Blackwater_Park's avatar

@Hawaii_Jake And it still, had nothing to do with the assault weapons ban. It does not even really factor into the equation. Several of the most notorious shootings happened during the ban. You could still buy the same rifles that were “banned.” They just has different cosmetic features like a thumb hole instead of a pistol grip. If you don’t believe me look it up for yourself. All in all, that “ban” did practically nothing. It was mostly just political feel-good pandering. That may be hard to hear but it should not surprise you.

Blackwater_Park's avatar

@canidmajor I don’t know much about prenatal exposure to alcohol but if that link can really be established then it really deserves more attention. What I’m reading about it now is a truly horrifying rabbit hole.

JLeslie's avatar

@Blackwater_Park My point is it is multifaceted. You can’t blame one thing in isolation.

If a person feeling desperate and wanting to shoot up a school never gets access to the gun, then they won’t be shooting up the school. If they were always treated well in school, maybe they shoot their parents if the parents were the abusers.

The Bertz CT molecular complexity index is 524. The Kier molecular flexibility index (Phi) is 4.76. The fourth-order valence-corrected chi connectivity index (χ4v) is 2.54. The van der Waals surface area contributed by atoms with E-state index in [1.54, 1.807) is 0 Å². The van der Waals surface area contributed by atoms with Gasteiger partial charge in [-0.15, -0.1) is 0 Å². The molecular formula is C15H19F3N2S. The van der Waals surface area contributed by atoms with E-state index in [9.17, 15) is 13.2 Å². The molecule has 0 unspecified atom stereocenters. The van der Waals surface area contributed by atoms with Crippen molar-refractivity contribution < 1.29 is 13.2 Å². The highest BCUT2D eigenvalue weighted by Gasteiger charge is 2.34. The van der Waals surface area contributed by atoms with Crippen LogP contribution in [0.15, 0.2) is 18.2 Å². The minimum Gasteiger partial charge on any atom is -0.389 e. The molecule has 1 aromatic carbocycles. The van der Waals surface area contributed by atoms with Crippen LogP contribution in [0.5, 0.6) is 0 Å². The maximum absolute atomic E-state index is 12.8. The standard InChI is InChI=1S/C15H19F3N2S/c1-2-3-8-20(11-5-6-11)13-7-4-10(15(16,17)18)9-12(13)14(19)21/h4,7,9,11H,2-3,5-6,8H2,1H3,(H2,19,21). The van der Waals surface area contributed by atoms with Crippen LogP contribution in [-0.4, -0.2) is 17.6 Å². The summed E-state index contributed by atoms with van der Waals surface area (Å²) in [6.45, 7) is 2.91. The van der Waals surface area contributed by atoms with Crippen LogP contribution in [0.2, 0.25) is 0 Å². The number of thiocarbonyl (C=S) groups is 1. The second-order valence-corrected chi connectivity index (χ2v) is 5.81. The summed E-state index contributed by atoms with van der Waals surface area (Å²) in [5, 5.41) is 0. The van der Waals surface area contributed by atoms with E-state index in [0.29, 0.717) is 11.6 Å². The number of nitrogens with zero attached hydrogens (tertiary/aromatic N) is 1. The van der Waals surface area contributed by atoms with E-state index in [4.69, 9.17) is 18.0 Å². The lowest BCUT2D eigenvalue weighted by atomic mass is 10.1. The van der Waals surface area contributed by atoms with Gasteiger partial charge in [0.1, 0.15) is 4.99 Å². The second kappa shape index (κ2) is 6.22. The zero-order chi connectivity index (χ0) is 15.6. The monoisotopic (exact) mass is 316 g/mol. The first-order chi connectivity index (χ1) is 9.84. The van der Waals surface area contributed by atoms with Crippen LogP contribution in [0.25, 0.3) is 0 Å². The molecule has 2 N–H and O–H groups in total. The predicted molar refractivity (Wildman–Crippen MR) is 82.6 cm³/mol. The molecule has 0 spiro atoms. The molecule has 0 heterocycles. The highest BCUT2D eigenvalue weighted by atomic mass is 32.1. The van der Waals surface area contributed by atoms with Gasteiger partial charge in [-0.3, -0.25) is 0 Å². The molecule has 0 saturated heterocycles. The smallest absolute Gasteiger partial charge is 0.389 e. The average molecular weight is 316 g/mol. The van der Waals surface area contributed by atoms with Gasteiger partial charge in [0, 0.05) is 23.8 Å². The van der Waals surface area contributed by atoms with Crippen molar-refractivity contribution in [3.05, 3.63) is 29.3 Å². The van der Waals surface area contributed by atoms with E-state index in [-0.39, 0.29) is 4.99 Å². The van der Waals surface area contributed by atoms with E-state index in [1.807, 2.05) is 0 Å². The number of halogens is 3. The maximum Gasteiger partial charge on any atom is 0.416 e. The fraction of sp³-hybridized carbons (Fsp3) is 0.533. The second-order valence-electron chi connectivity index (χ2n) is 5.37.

If they feel very insecure, sad, and LONELY, maybe they find friends on the internet who lead them down a path of making them feel better about themselves by hating others.

People are extremely influenced by their environment, and by that I mean what they listen to and how the people in their social group behave. If someone is entrenched in hate and violence and is always unhappy, in pain, and angry it’s likely going to have an effect.

This shooting in IL, it seems to me he was scoping locations until he finally decided on the parade.

Hawaii_Jake's avatar

From the US Senate’s Judiciary Committee: “Gun massacres of six or more killed decreased by 37 percent for the decade the ban was active, then shot up 183 percent during the decade following its expiration. There’s no disputing those numbers.” Link

Hawaii_Jake's avatar

@Blackwater_Park This is actually a very good question and good thread. A lot of good information is being shared. I would like to see more about Fetal Alcohol Syndrome’s effects on this issue.

Blackwater_Park's avatar

@Hawaii_Jake I know people want to claim some sort of success with that ban but I would view any numbers they cite as dubious or just not causal. With such a short duration if there was a dip in gun crime it’s not because of the ban. It is very hard to dispute the fact that the ban did not really ban anything other than some cosmetics. The guns were still available.